Of the studies on OC compounds, nine reported associations with increased or decreased birth weight. Among the studies on OP pesticides, only one of the nine showed a significant association. Similar results were found with birth length assessment.

Preterm births were associated with pesticide exposure in some but not all studies. Similarly, only one of three studies found a link between higher pesticide concentrations and SGA birth.

Later outcomes were also assessed, such as the body mass index (BMI) or height of the child at 16 months. Again, the results were inconsistent, with one study reporting an association between higher pesticide levels and lower height and BMI in early childhood.

Conclusions

We found no consistent associations between prenatal pesticide exposure and birth weight and birth length for all pesticide classes, including associations for subgroups by child sex.”

OC exposure before birth appears to be linked to both lower and higher birth weight, thus causing this association to be ambiguous.

Pyrethroids might reduce birth weight; however, the evidence is limited. Pesticide exposure was also not unequivocally associated with birth length differences.

The evidence presented in the 31 reviewed studies was of very low certainty. Notwithstanding the breadth of coverage of this review, the included studies did not provide additional insights into the mechanisms that could potentially disrupt infant and child growth following pesticide exposure.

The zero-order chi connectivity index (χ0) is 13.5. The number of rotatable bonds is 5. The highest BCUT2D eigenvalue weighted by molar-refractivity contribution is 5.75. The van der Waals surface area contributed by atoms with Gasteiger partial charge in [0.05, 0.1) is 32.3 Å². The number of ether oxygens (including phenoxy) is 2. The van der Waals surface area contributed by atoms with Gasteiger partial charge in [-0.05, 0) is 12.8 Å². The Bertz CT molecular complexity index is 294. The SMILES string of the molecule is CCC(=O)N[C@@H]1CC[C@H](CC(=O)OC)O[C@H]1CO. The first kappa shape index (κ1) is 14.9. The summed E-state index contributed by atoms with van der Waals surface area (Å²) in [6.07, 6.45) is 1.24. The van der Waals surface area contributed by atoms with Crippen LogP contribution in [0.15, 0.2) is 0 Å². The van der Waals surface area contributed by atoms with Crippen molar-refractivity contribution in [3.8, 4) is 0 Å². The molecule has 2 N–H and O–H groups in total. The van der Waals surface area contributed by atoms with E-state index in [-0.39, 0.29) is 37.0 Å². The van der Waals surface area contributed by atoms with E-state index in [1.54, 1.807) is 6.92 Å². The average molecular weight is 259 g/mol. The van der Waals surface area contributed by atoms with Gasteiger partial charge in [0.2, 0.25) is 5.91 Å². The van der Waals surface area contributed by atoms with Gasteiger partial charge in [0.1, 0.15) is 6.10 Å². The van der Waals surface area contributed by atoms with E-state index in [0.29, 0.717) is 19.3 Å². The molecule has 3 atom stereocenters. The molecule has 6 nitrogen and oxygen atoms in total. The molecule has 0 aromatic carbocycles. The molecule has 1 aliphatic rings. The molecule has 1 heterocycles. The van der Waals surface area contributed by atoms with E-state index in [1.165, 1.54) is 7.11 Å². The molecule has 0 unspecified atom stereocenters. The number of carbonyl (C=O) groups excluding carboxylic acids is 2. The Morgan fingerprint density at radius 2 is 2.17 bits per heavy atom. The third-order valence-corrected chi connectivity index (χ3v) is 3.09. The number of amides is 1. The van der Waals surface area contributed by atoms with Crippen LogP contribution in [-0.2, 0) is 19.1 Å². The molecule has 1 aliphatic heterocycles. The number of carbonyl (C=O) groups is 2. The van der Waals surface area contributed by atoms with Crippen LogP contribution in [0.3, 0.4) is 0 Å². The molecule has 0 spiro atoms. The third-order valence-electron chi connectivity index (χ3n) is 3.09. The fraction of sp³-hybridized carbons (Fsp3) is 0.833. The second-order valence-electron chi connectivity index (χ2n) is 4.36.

People are not exposed to a single active ingredient but rather to a complex mixture of active ingredients and their metabolites.”

The effects of such a mix of potentially additive or synergistic toxins remain unknown.

The measured compounds in various studies may directly arise from pesticide use or as a byproduct of industrial manufacturing processes, thus confounding the results. In addition, DDT and other OC pesticides have not been used for over ten years; therefore, exposure to these pesticides is due to the consumption of meat, where these banned chemicals are concentrated. Yet, few researchers have correlated dietary intake with prenatal pesticide exposure, which could bias the results.

With LMIC research being limited by the constraint on resources, it is important to increase the capacity and infrastructure for such studies in these countries. Several trials and studies are currently being conducted to explore the link between child growth and pesticide exposure, especially since prenatal exposure may be heightened by postnatal exposure.

Given these challenges in assessing the causal impact of pesticides exposure on child growth, the precautionary principle can be adopted, especially with regards to highly hazardous.”

Journal reference:
  • Bliznashka, L., Roy, A., & Jaacks, L. M. (2022). Pesticide Exposure and Child Growth in Low- And Middle-Income Countries: A Systematic Review. Environmental Research. doi:10.1016/j.envres.2022.114230.
Dr. Liji Thomas

Written by

Dr. Liji Thomas

Dr. Liji Thomas is an OB-GYN, who graduated from the Government Medical College, University of Calicut, Kerala, in 2001. Liji practiced as a full-time consultant in obstetrics/gynecology in a private hospital for a few years following her graduation. She has counseled hundreds of patients facing issues from pregnancy-related problems and infertility, and has been in charge of over 2,000 deliveries, striving always to achieve a normal delivery rather than operative.